World Library  
Flag as Inappropriate
Email this Article

Duty of loyalty

Article Id: WHEBN0003439123
Reproduction Date:

Title: Duty of loyalty  
Author: World Heritage Encyclopedia
Language: English
Subject: Corporate opportunity, Business judgment rule, Daniel J. Layton, Charles Guth, Corporate law
Collection: Corporate Law
Publisher: World Heritage Encyclopedia

Duty of loyalty

The Duty of Loyalty is often called the cardinal principal of fiduciary relationships, but is particularly strict in the law of trusts.[1] In that context, the term refers to a Trustee's duty to administer the Trust solely in the interest of the beneficiaries, and following the Terms of the Trust. It generally prohibits a Trustee from engaging in transactions that might involve self-dealing or even an appearance of conflict of interest. Furthermore, it requires a fiduciary to deal with transparency regarding material facts known to them in interactions with beneficiaries.[2]

Duty of Loyalty in corporation law to describe a fiduciaries' "conflicts of interest and requires fiduciaries to put the corporation's interests ahead of their own."[3] "Corporate fiduciaries breach their duty of loyalty when they divert corporate assets, opportunities, or information for personal gain."[3]

It is generally acceptable if a director makes a decision for the corporation that profits both him and the corporation. The duty of loyalty is breached when the director puts his or her interest in front of that of the corporation.


  • Conditions of self-dealing transaction 1
  • Ways the proponent of a self-dealing transaction can avoid invalidation 2
  • U.S. Model Business Corporation Act 3
  • See also 4
  • References 5

Conditions of self-dealing transaction

  • Flagrant Diversion: corporate official stealing tangible corporate assets - "a plain breach of the fiduciary's duty of loyalty since the diversion was unauthorized and the corporation received no benefit in the transaction."[3]
  • Self-Dealing: A key player and the corporation are on opposite sides of the transaction or the key player has helped influence the corporation's decisions to enter the transaction. "When a fiduciary enters into a transaction with the corporation on unfair terms, the effect is the same as if he had appropriated the difference between the transaction's fair value and the transaction's price."[3]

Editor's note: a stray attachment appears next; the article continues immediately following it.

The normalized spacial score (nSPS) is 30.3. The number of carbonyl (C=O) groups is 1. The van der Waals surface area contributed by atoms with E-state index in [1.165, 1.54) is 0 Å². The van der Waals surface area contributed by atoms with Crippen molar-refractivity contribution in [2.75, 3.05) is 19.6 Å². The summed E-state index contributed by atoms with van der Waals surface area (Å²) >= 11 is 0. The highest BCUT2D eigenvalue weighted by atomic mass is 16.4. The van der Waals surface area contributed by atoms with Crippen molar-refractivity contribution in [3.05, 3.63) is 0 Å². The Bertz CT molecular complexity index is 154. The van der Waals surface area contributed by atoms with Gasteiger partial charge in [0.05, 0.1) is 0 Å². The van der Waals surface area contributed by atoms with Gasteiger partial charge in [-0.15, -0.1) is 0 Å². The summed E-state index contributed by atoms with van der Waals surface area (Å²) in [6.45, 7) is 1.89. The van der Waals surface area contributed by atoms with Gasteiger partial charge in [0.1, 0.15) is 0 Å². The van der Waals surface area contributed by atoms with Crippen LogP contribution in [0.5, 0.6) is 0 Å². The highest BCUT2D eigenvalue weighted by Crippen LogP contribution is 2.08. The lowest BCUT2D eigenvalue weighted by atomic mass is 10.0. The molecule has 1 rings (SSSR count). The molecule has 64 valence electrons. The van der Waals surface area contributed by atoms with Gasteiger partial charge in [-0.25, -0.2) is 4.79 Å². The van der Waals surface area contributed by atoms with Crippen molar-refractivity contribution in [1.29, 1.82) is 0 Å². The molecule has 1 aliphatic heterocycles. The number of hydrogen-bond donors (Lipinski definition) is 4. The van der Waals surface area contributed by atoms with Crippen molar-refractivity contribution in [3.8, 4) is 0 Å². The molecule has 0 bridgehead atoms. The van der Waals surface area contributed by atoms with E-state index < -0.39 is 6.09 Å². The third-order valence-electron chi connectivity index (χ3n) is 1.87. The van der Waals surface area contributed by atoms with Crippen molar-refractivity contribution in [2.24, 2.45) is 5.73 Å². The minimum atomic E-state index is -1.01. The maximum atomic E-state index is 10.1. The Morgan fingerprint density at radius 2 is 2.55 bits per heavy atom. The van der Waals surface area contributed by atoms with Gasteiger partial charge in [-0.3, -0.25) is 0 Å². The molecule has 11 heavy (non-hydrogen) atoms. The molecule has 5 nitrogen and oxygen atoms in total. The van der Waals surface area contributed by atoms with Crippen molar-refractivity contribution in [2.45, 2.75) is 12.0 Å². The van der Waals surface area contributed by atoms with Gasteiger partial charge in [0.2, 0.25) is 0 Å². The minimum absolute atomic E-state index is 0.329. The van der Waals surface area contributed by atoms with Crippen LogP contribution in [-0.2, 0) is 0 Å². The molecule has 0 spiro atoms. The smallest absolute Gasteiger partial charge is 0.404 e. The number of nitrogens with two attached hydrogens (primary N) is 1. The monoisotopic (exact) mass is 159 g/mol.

• Executive Compensation
  • Usurping Corporate Opportunity
  • Disclosure to Shareholders
  • Trading on Inside Information
  • Selling out
  • Entrenchment
  • The key player's personal financial interest are at least potentially in conflict with the financial interests of the corporation.

Ways the proponent of a self-dealing transaction can avoid invalidation

  • By showing approval by a majority of disinterested directors
  • Showing ratification by shareholders (MBCA 8.63)
  • Showing transaction was inherently fair (MBCA 8.61)

U.S. Model Business Corporation Act

Section 8.60 of the Model Business Corporation Act[4] states there is a conflict of interest when the director knows that at the time of a commitment that he or a related person is 1) a party to the transaction or 2) has a beneficial financial interest in the transaction that the interest and exercises his influence to the detriment of the corporation.

See also


  1. ^ Restatement of Trusts, Third ed. Chapter 15: American Law Institute. 2003–2008. p. 67. 
  2. ^ Restatement of Trusts, Third ed. Section 78: American Law Institute. 2003–2008. pp. 93–94. 
  3. ^ a b c d Corporations. Fifth Edition. Examples and Explanations. Alan R. Palmiter. ASPEN. New York. p. 192.
  4. ^ "Model Business Corporation Act, Section 8.60 (PDF)" (PDF). American Bar Foundation. Retrieved 2009-03-17. 
This article was sourced from Creative Commons Attribution-ShareAlike License; additional terms may apply. World Heritage Encyclopedia content is assembled from numerous content providers, Open Access Publishing, and in compliance with The Fair Access to Science and Technology Research Act (FASTR), Wikimedia Foundation, Inc., Public Library of Science, The Encyclopedia of Life, Open Book Publishers (OBP), PubMed, U.S. National Library of Medicine, National Center for Biotechnology Information, U.S. National Library of Medicine, National Institutes of Health (NIH), U.S. Department of Health & Human Services, and, which sources content from all federal, state, local, tribal, and territorial government publication portals (.gov, .mil, .edu). Funding for and content contributors is made possible from the U.S. Congress, E-Government Act of 2002.
Crowd sourced content that is contributed to World Heritage Encyclopedia is peer reviewed and edited by our editorial staff to ensure quality scholarly research articles.
By using this site, you agree to the Terms of Use and Privacy Policy. World Heritage Encyclopedia™ is a registered trademark of the World Public Library Association, a non-profit organization.

Copyright © World Library Foundation. All rights reserved. eBooks from Project Gutenberg are sponsored by the World Library Foundation,
a 501c(4) Member's Support Non-Profit Organization, and is NOT affiliated with any governmental agency or department.